In January 2020 our Founder & CEO, Rachel Kidwell, attended the Luxury Property Conference in Mumbai India. This brought with it the opportunity to meet with property developers and stakeholders involved in the complex process of delivering property. What evolved through the experience reflected the ‘melting pot’ of what it means to live in Mumbai.
To kick the week off, we discovered the conference was more focussed on emigration opportunities more so than property development! But, we live and learn as we then took a slightly different approach to our exploration activities whilst in Mumbai.
We rescheduled our activities and undertook to visit a variety of sites to explore the meaning of ‘retail’ in Mumbai. From the street markets of Colaba Causeway to the shiny Phoenix Mall the parallel universes these retail precincts work in represented the dichotomy of what it means to live in such a cosmopolitan city with such a rich history. The food markets like the one above were colourful, run by the farmers who bring the goods to market. This combined with the fruit and nut sellers and the sugar cane juice stalls create a vibrant local community eating freely from the street sellers who have a deep understanding of the communities in which they sell their wares.
The overwhelming sales ‘push’ experienced in the markets was the expected experience however it was also surprising given the sheer volume of people, mostly locals, who we saw spending their hard earned Rupees. It was here we picked up the necessary souvenirs and, after some bartering, wondered how they make a living selling such items for so little money.
The comparison of the Colaba Causeway and Crawford Market to the very western influenced Phoenix Mall where brands like Guess, Zara and H&M were found represented the vast difference in the haves and the have-nots in Mumbai. The familiarity of the brands at the Phoenix Mall didn’t hold any particular relevance to the City we were in, outside of the beautiful artwork representing the history of Mumbai. One item in particular, ‘Spirit of Bombay’ by Valay Shende explains:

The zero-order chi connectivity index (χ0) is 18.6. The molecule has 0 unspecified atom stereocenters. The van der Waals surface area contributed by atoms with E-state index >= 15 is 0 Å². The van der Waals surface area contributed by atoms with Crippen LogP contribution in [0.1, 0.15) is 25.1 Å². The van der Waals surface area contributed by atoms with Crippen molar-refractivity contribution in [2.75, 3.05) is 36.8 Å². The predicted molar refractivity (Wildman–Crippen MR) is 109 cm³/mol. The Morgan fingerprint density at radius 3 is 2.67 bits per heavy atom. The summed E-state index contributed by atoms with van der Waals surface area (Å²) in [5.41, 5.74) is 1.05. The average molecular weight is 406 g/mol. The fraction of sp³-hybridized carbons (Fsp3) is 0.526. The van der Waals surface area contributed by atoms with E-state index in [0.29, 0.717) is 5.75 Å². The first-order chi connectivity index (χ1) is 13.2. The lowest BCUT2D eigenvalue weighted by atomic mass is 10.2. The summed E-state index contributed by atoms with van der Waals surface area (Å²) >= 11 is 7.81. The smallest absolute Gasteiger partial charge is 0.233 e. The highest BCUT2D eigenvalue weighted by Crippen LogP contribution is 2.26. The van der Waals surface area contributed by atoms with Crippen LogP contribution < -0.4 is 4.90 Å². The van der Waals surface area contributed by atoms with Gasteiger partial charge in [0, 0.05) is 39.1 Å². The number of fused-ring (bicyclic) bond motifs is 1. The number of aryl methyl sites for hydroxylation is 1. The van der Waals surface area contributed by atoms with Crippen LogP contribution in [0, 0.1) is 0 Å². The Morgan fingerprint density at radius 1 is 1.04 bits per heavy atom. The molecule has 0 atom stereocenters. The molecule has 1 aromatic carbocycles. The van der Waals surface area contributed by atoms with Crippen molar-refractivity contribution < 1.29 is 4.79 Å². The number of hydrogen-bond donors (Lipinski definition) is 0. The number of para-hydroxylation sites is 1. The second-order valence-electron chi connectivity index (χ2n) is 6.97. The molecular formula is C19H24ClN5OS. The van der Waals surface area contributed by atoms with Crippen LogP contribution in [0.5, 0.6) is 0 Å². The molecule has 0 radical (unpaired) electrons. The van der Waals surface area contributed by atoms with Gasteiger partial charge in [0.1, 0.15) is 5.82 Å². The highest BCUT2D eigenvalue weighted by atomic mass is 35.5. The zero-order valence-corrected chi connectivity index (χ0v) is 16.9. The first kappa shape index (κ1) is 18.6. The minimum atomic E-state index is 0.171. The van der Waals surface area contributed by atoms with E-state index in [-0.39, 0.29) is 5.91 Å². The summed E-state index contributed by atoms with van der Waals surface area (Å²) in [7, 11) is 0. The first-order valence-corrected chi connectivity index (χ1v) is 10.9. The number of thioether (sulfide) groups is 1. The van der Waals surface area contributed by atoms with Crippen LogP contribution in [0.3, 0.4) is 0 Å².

Mumbai is often referred to as the ‘melting pot’ of India, where people travel together regardless of job and social status. The Mumbai local trains are a well-recognised face of the city’s identity, where thousands of people travel in a space meant for hundreds.Valay Shende
We still have so much more to learn from this country. However what I am sure of is that they are moving into an evolution of continued western influences by virtue of improved process and due diligence exercises. Whilst it is difficult to compare this environment to that of Australia given the Australian property market is so mature, what we do know is that the rate of adoption of technology is ahead of the global average.
76 per cent of Indians say that they are willing to try new technologies and ways of working in order to be more efficient or productive …https://www.business-standard.com/article/news-ani/india-beats-singapore-at-adoption-of-technology-at-the-workplace-119052700296_1.html
We finished our short exploration trip with a visit to the Maker Maxity development in Bandra. After a hair raising Uber ride, it was here we experienced a highly western influenced development with an array of corporate tenants such as Apple, Google and Mattel Toys. Apple will also be opening their first retail store in India within the Maker Maxity Mall looking to open in September 2020.
The impressive Maker Maxity development is a place where the exterior of the buildings matched the interior and art installations told the story of the City we were in. In particular, the ‘Flying Bus’ installation by Sudarshan Shetty represents ‘the city of Mumbai and its endless cycle of endings and beginnings’. As the double decker buses were phased out, Shetty aims to represent the shift away from its original purpose to echo the confusion of location experienced in Mumbai.
” … (the) constant energetic flux reverberates through every action and decision made within the city and is the basis for every advance, every loss, and in turn, every new step forward …”Sudarshan Shetty
In our short experience of Mumbai, we felt this art installation embodied all the feels about this contradictory City. The flying bus “symbolic of Mumbai’s duality: the energy of the city to propel you, matched only by the struggles involved in doing so”.
We will return to Mumbai in some capacity to continue to explore the beauty of both its challenges and opportunities for what TCPinpoint is bringing to the global real estate market.